Born in Brooklyn, this New Yorker had been interested in controversy ever since he began as a student filmmaker making a documentary about the late shock punk purveyor GG Allin — “Hated: GG Allin and the Murder Junkies.” So when Phillips cited the directors and films that inspired him, he picked some controversial ones. “When I was younger the movies I grew up on were comedies. But as I got older and started to study filmmaking at NYU, I was studying the great filmmakers of the 1970s the ones who really touch people in a [strong] way. There was Sidney Lumet’s ‘Dog Day Afternoon’ and of course Martin Scorsese, his influence is in this movie — ‘King of Comedy’ and obviously, ‘Taxi Driver.’ Production designer Mark Friedberg, Mark Bridges, and I were referencing those films. We talked about Network. I discovered these movies in my early 20s and that changed me. We were referencing those movies throughout this. There’s also the visual references we used for this movie from others and from photographs. Mark and I would pour over that and Mark grew up in New York.”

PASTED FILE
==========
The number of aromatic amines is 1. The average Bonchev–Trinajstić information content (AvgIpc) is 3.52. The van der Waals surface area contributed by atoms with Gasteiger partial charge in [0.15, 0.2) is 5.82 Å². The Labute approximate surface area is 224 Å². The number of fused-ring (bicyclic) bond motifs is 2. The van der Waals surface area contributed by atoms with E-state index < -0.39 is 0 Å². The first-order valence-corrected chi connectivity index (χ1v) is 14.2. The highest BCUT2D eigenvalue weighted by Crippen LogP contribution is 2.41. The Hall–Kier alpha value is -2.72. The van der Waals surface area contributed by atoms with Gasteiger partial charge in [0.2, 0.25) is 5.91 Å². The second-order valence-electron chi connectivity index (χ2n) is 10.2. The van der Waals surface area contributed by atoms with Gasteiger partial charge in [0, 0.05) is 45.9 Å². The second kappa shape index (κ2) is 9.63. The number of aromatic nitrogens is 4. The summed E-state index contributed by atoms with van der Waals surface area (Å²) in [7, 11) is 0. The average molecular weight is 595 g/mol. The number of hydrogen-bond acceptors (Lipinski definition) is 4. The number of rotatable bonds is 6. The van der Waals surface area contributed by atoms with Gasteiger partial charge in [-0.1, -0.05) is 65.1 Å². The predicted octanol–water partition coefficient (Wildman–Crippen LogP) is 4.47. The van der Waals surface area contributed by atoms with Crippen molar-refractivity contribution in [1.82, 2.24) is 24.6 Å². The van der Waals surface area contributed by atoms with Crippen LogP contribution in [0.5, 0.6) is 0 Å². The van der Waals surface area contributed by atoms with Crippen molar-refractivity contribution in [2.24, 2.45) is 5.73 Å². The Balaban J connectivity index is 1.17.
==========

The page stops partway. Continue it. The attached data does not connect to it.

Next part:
His Gotham is very much like New York of the 1980s, so this city was about creating this character, which he sought to explore. “I grew up in a town called Teaneck, New Jersey. So as someone who went into the city and snuck in on buses and stuff in the early 80s, I have strong memory of that era. Much of the movie is about that look for references and something anthropological. What did Gotham, New York and New Jersey — since we were shooting there — look like back then? How do you get to that? I found that every time we’d reference movies like Dog Day photographically, it’d be like ’It’s not that movie.’ It’s more of an influence for the idea than the look and feel of it. So for me, what I did was transport my memory of what it was when I got robbed. What did it feel like? What did the city feel like?You start talking about being in New York in the early-80s, late-70s, garbage strikes, what New York looked like. Everything in the movie was run through a very realistic lens.”